% Character Encoding + Unicode
 
 \begin{qupart}
      Explain each of the following terms and make clear
      the relations between them: {\bf language}, {\bf script},
      {\bf character}, {\bf glyph}, {\bf font}. Give examples of each.
      \mypercent{20}
      
      %\exitem Explain the overall goals and high level design principles
      %underlying Unicode.
      %What distinguishes Unicode from earlier character coding schemes? 
      %\mypercent{20}
  \begin{answer}
      \begin{description}
      \item[language] the fundamental means of communication between
        humans; may be spoken or written -- spoken language both
        historically and cognitively more fundamental than written
        language (e.g English, Chinese, Hindi)
      \item[script] a system for writing down a language -- ``the system
        of graphical marks employed to record expressions of a
        language in visible form''; some languages have more than one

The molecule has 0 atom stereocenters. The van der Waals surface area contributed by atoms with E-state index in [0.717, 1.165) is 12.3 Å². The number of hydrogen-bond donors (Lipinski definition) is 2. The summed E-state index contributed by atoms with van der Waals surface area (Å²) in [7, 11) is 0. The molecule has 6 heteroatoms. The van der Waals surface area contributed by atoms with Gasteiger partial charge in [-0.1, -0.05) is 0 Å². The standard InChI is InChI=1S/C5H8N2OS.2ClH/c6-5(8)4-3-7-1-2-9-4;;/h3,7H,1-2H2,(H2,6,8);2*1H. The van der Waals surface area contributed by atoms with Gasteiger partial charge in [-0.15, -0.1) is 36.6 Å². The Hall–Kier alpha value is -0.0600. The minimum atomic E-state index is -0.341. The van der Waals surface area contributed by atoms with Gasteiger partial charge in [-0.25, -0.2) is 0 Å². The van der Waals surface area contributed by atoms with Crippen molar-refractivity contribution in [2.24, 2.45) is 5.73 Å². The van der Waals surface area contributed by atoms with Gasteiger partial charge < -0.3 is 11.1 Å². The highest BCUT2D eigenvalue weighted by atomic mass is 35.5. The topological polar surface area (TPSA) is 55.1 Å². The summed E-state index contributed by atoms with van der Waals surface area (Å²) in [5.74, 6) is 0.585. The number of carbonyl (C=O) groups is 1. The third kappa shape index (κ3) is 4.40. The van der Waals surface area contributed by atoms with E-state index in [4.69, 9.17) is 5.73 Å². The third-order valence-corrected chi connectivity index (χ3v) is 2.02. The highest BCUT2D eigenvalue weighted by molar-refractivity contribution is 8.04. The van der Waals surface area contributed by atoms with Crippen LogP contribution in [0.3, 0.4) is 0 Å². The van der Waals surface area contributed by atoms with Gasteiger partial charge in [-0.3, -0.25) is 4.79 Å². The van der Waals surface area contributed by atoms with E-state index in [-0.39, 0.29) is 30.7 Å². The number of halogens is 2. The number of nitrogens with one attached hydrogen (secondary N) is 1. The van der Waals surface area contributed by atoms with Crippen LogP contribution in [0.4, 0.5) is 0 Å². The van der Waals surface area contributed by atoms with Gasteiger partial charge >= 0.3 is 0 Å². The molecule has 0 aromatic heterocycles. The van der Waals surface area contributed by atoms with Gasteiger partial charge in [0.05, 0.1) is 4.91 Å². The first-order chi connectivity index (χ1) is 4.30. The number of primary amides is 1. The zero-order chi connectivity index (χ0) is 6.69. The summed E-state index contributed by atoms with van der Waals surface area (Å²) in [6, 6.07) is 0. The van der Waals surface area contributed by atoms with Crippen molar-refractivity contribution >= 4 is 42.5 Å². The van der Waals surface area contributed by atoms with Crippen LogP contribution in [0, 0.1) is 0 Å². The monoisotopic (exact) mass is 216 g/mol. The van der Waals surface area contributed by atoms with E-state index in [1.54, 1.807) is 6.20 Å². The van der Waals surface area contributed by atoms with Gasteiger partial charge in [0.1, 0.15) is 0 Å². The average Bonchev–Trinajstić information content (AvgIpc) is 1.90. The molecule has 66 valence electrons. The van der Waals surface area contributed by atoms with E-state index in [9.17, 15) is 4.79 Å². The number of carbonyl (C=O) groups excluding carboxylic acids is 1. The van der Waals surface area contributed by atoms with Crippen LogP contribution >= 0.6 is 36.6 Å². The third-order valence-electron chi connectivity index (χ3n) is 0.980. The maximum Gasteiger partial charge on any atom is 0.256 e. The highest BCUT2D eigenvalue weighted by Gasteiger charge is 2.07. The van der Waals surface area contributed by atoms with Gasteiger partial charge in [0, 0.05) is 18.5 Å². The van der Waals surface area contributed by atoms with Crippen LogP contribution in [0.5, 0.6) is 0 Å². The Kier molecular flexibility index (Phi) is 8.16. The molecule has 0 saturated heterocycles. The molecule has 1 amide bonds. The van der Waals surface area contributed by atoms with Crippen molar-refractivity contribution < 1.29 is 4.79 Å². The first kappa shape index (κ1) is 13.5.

script (e.g Japanese); some scripts serve for more than one
        language (e.g. Roman)
      \item[character] the smallest unit of written language that has
        a semantic value (e.g. ``a'' in English; a Chinese
        ``logogram''; a constant + vowel in a alphasyllabic script
        like Devenagari);
      \item[glyph] a representation of a character or characters, as
        it/they is/are rendered or displayed

        A given character can be
        rendered in many ways (italic, sanserif) -- i.e. can have many
        corresponding glpyhs); and multiple characters can be
        represented as a single glyph (e.g ligatures; characters +
        diacritics in Devenagari)
      \item[font] a repertoire of glyphs  (e.g. 10 pt times roman)
      \end{description}
      \rm

      {\bf 20 \%: 4 \% per term}
      
\end{answer}